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Strength Reduction in Fire Damaged Steel Beams

Strength Reduction in Fire Damaged Steel Beams

Strength Reduction in Fire Damaged Steel Beams

I have steel beams that have undergone a fire.  They were wrapped with drywall and the building was not very big so they probably did not get very hot.  I have been asked by the insurance adjuster if the beams can be reused.  

Question: Is the post-fire strength of steel beams reduced from their pre-fire condition?  If so, by how much?

Any help or direction is appreciated

RE: Strength Reduction in Fire Damaged Steel Beams

There was a good article on this subject in the AISC Engineering Journal, First Quarter, 1998 titled "Integrity of Structural Steel after Exposure to Fire" by R.H.R. Tide.
His final conclusion was "it can be simply stated: 'If it is still straight after exposure to fire - the steel is OK.'"

RE: Strength Reduction in Fire Damaged Steel Beams

When steel comes out of a rolling mill it is molten.  We certainly don't throw it away because it was so hot.

When we weld, the weld metal is molten.  Once it cools it has strength.

I agree with AJH1.

RE: Strength Reduction in Fire Damaged Steel Beams

Generally mild steel rolled sections will be ok providing they are straight. Be carefull of Cold Worked sections - cold working in effect turns mild steel into high tensile steel which can revert back to mild steel if it gets hot enough. The same can apply to some high tensile steel bolts - check the capacity of the connections assuming that they are ordinary grade bolts and if in doubt replace them.

please forgive my over simplification of terms - remember  that American engineers and British engineers are seperated by a common language - we have different terms for the same things.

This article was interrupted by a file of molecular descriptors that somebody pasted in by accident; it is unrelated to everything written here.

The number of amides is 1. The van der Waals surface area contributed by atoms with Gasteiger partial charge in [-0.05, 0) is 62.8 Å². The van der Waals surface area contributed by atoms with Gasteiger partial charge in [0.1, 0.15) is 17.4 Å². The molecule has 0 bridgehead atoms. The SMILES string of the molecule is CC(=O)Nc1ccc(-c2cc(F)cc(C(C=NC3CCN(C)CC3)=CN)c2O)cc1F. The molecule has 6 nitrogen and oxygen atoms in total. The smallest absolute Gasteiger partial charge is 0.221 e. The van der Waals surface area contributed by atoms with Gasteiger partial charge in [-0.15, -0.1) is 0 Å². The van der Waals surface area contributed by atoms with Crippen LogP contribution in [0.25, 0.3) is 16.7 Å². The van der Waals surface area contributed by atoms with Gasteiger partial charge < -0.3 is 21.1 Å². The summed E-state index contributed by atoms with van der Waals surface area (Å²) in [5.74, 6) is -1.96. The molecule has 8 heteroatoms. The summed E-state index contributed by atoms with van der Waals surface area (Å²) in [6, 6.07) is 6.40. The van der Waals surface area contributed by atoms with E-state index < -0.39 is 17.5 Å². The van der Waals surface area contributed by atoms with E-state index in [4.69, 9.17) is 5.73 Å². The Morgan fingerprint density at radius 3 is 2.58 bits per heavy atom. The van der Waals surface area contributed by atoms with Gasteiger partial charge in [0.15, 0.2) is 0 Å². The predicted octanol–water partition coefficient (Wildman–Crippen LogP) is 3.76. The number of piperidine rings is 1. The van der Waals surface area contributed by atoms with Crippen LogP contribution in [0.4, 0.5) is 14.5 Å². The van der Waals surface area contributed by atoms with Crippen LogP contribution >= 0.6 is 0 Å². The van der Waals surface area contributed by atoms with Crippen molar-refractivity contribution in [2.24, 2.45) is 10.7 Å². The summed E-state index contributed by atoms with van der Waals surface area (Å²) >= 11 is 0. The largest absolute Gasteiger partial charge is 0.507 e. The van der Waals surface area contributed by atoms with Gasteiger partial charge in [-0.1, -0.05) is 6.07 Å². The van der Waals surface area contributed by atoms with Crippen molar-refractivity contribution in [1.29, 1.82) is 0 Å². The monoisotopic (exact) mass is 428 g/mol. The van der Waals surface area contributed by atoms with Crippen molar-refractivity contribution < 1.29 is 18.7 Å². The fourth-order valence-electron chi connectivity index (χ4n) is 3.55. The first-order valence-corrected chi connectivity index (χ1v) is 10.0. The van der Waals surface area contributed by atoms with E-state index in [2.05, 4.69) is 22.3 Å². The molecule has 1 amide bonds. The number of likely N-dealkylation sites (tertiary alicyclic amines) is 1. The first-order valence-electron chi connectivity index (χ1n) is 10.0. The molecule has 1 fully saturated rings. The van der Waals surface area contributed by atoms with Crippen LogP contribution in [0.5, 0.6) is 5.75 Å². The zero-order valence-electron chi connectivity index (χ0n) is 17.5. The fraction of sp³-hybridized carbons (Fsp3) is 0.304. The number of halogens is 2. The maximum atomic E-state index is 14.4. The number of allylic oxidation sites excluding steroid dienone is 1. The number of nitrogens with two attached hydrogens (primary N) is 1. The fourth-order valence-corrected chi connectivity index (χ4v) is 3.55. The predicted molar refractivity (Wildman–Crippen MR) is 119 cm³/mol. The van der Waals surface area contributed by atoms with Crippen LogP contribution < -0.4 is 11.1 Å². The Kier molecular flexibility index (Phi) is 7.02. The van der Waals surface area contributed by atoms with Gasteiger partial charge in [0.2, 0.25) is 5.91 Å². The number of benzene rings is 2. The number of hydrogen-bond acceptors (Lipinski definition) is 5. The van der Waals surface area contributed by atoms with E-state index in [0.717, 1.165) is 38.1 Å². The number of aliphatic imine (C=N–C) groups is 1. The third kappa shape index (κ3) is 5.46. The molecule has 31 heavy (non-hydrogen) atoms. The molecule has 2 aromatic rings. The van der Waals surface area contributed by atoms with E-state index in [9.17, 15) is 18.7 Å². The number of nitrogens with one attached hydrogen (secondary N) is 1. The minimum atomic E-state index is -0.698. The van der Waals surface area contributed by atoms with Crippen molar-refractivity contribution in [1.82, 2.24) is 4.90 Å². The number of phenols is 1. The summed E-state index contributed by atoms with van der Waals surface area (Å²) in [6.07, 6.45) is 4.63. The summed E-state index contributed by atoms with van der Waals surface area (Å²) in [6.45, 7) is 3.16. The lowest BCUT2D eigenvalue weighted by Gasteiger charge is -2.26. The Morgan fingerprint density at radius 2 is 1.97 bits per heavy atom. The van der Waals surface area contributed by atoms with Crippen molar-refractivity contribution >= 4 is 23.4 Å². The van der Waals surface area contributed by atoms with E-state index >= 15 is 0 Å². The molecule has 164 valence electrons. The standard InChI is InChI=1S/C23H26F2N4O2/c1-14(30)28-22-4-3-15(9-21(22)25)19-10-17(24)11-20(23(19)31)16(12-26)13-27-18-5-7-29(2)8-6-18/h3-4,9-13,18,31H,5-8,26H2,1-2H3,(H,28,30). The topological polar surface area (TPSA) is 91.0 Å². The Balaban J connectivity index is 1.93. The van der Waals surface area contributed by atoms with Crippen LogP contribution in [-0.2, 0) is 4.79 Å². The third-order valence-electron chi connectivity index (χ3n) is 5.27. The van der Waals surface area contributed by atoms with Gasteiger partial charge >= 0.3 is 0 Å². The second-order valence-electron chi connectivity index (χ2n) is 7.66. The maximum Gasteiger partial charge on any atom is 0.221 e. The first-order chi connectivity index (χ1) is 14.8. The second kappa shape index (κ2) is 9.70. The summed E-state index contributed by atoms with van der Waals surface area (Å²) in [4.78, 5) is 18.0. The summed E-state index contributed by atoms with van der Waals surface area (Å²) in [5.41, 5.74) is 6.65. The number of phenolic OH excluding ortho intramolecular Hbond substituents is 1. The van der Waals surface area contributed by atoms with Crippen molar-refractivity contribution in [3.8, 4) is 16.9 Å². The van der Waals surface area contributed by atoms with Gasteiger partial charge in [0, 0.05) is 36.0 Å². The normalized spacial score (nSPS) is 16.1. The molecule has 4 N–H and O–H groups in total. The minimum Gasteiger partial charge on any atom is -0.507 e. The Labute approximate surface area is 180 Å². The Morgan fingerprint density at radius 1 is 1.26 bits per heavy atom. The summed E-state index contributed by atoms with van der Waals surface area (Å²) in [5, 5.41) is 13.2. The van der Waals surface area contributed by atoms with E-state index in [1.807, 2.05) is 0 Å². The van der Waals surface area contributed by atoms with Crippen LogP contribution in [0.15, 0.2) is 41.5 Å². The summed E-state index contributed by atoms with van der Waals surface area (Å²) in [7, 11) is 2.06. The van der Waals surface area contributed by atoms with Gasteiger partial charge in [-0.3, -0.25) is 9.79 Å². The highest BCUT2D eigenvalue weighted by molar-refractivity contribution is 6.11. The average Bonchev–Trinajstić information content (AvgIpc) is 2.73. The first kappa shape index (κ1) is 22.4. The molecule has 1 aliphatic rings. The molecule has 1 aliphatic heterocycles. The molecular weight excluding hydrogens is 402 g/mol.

RE: Strength Reduction in Fire Damaged Steel Beams

Let me put it in thi way. At the time of rolling for required shapes , it is in ideal condition in a controlled teparature. It has its full properties per standards.

Once it is affected with fire under loading conditions, its properties were lost and deformed in to different textures. Better to go for testing with present conditions and decide for reusage. For a physical test and judgement ,  I fully agree with Mr.Ajh1

RE: Strength Reduction in Fire Damaged Steel Beams

I would recommend testing if your not sure, it's cheap insurance and simple mechanical tests are not too expensive.
Unless you know specifically the temperature and time the steel was exposed, you really are not sure.

I have seen beams that were "straight" after fire damage that did not comply with the original specification requirements. The beams were supported in a manner that did not divulge deformation to the eye. We cut samples of material in locations chosen by the RDP for that project. I believe his locations were based upon a fire investigators report. Steel in the areas not considered "damaged" (but were still exposed to fire), the material was right were it should have been metallurgically speaking.

Coupons were cut at web or flange of the beams and a few columns. These were sent to a local construction lab for the usual tensile/yield, toughness and hardness. I remember one beam which had 2 coupons removed had one that was satisfactory, the other failed as it had failed the Charpy impact. Both coupons were removed from the center of the web. It was supposed to be our "control" unit as a comparison.

The specific test results were random. Some were satisfactory, some were not. The metallurgical engineer made recommendations to R&R some of these members.

It's cheap insurance.

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